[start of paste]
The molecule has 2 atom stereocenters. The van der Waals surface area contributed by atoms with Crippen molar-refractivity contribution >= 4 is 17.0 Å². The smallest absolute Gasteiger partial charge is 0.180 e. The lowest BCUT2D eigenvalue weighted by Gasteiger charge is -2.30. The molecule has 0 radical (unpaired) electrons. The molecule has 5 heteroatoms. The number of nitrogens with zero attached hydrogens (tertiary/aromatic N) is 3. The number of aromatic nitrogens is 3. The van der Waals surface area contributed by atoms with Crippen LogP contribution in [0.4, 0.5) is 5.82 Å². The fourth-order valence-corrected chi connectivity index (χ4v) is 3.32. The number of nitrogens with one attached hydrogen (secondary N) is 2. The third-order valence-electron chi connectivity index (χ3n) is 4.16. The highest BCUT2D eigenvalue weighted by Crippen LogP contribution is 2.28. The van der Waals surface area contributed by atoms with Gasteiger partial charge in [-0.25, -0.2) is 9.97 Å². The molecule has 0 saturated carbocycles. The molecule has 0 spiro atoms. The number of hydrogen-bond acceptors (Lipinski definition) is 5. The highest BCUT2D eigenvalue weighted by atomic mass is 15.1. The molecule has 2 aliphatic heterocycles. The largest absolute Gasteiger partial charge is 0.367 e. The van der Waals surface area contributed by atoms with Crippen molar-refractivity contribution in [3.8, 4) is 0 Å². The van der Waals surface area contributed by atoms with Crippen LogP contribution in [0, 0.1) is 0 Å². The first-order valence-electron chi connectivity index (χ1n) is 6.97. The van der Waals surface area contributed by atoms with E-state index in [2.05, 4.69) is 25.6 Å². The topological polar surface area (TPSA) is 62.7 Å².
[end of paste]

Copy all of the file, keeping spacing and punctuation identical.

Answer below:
The molecule has 2 atom stereocenters. The van der Waals surface area contributed by atoms with Crippen molar-refractivity contribution >= 4 is 17.0 Å². The smallest absolute Gasteiger partial charge is 0.180 e. The lowest BCUT2D eigenvalue weighted by Gasteiger charge is -2.30. The molecule has 0 radical (unpaired) electrons. The molecule has 5 heteroatoms. The number of nitrogens with zero attached hydrogens (tertiary/aromatic N) is 3. The number of aromatic nitrogens is 3. The van der Waals surface area contributed by atoms with Crippen LogP contribution in [0.4, 0.5) is 5.82 Å². The fourth-order valence-corrected chi connectivity index (χ4v) is 3.32. The number of nitrogens with one attached hydrogen (secondary N) is 2. The third-order valence-electron chi connectivity index (χ3n) is 4.16. The highest BCUT2D eigenvalue weighted by Crippen LogP contribution is 2.28. The van der Waals surface area contributed by atoms with Gasteiger partial charge in [-0.25, -0.2) is 9.97 Å². The molecule has 0 saturated carbocycles. The molecule has 0 spiro atoms. The number of hydrogen-bond acceptors (Lipinski definition) is 5. The highest BCUT2D eigenvalue weighted by atomic mass is 15.1. The molecule has 2 aliphatic heterocycles. The largest absolute Gasteiger partial charge is 0.367 e. The van der Waals surface area contributed by atoms with Crippen molar-refractivity contribution in [3.8, 4) is 0 Å². The van der Waals surface area contributed by atoms with Crippen LogP contribution in [0, 0.1) is 0 Å². The first-order valence-electron chi connectivity index (χ1n) is 6.97. The van der Waals surface area contributed by atoms with E-state index in [2.05, 4.69) is 25.6 Å². The topological polar surface area (TPSA) is 62.7 Å².